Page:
Ostara is upon us. Naturally, I thought this month’s Power Animals column would be about rabbits, or lambs, or chickens — you know, a springtime plush animal you see at any store this time of year. Of course, Goddess had other plans. Snake came to me in three dreams this month, and I could not ignore her call.
In my research, I was pleased to find that snakes are heavily associated with Ostara. At winter’s end in Scotland, for instance, people used to bang sticks on the ground until snakes emerged. The speed at which the snakes slithered to the surface let farmers know how frozen the earth was. This act of snakes rising from the belly of Mother Earth is part of what gives snakes their association with the cycle of life, death, and rebirth. Another more well known reason is, of course, the shedding of their skin. Snakes are constantly transforming and giving birth to bigger and better versions of themselves. They are rebirth in action. (As a side note, if you have any snake skin sheddings, this is the time to use it in your magical workings!)
Snakes are seen all over the place in the mythology of different cultures. In Egyptian mythology, we see the serpent Apep in a nightly battle with the sun god Ra. In Aztec and Mayan mythology, many deities often appear in the form of the snake, where their shed skins were deemed sacred to traditional priests. Snakes are also associated with the chakra system of Eastern traditions, where it is believed a coiled snake rests in the root and then rises up the chakras through the spine, activating kundalini energy. A perfect balance of the masculine (rising snake) and the feminine (coiled snake), it’s clear this reptile has a rich ancient history and is not at all lacking in sacred symbolism. Snakes are all about transformation, fertility, intuition, wisdom (the serpent in the garden of Eden, anyone?), healing, protection, and did I mention transformation?
My work with Snake this month involved a great deal of inner working and tuning into my intuition. I journaled about the dreams she gave me, intuited three crystals to use to connect with her (serpentine, septarian, and desert rose), and meditated on goddesses who share her mythology, such as the Egyptian Isis, the Minoan Snake Goddess of Crete, and the Mayan Ix Chel (pictured above). Through this inner journey of dreamwork, journaling, and meditation, the message from Snake was clear, again and again: surrender to your fears.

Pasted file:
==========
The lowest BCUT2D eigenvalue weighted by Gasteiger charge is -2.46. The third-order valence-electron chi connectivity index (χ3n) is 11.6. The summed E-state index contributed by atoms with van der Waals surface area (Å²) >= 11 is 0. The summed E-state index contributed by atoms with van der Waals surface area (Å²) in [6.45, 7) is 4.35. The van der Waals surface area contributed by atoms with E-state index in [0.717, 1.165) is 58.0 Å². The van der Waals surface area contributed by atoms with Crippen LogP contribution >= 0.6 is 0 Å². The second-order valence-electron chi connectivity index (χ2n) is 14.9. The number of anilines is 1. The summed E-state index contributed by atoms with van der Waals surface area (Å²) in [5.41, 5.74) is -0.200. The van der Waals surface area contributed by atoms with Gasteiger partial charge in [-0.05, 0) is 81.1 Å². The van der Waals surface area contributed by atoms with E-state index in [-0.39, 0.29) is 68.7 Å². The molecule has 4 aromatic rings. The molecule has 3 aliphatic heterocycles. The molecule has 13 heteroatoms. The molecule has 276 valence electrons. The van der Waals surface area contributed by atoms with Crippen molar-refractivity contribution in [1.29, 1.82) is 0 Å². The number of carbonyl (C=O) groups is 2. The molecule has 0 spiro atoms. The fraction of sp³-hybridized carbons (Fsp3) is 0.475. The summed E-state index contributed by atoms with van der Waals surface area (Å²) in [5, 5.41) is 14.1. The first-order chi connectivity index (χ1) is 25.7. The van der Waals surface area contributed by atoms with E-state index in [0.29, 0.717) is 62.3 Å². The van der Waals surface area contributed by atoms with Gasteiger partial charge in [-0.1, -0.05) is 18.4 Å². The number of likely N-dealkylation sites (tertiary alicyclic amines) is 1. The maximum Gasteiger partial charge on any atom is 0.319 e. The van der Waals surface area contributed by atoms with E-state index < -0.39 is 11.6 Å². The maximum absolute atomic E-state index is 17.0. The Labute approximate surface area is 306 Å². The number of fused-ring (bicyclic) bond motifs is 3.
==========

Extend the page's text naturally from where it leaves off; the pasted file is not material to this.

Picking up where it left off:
I do not fear snakes, but in my first dream about her earlier in the month, the only word I can use to describe how I felt as she slithered toward me is “terror”. She spiraled herself around my body (and for the record, Dream Snake was huge), and then she did exactly what Dream Me hoped she wouldn’t do, and she sunk her fangs right through my skin. They say dreams aren’t supposed to hurt, but let me tell you, this one did! It wasn’t until I let go of my fear and surrendered to the snake that the pain dissipated, and I felt the snake and I merging together as one.
Snake represents the ultimate wisdom of the infinite. I encourage you to ask yourselves the same questions I asked myself after waking from this dream: What ego-based fears is Snake bringing you face-to-face with? And how can you gather the courage to lean into that fear to better understand it, instead of running from it? Before transformation can occur, there must be understanding. Only then can you shed your old skin that is no longer serving you.
Do you know why snakes shed their skin? It is because as their bodies grow, their top layer of skin doesn’t grow with them. They literally outgrow their old selves. Being like Snake and letting go of things we have outgrown takes courage. Fears must be faced and challenges welcomed before we can reach that point. But I know we can do it. We can rise from the darkness of the earth’s depths in the spring, refreshed and renewed and filled with a wisdom we may not have had before.
Blessed Ostara to all!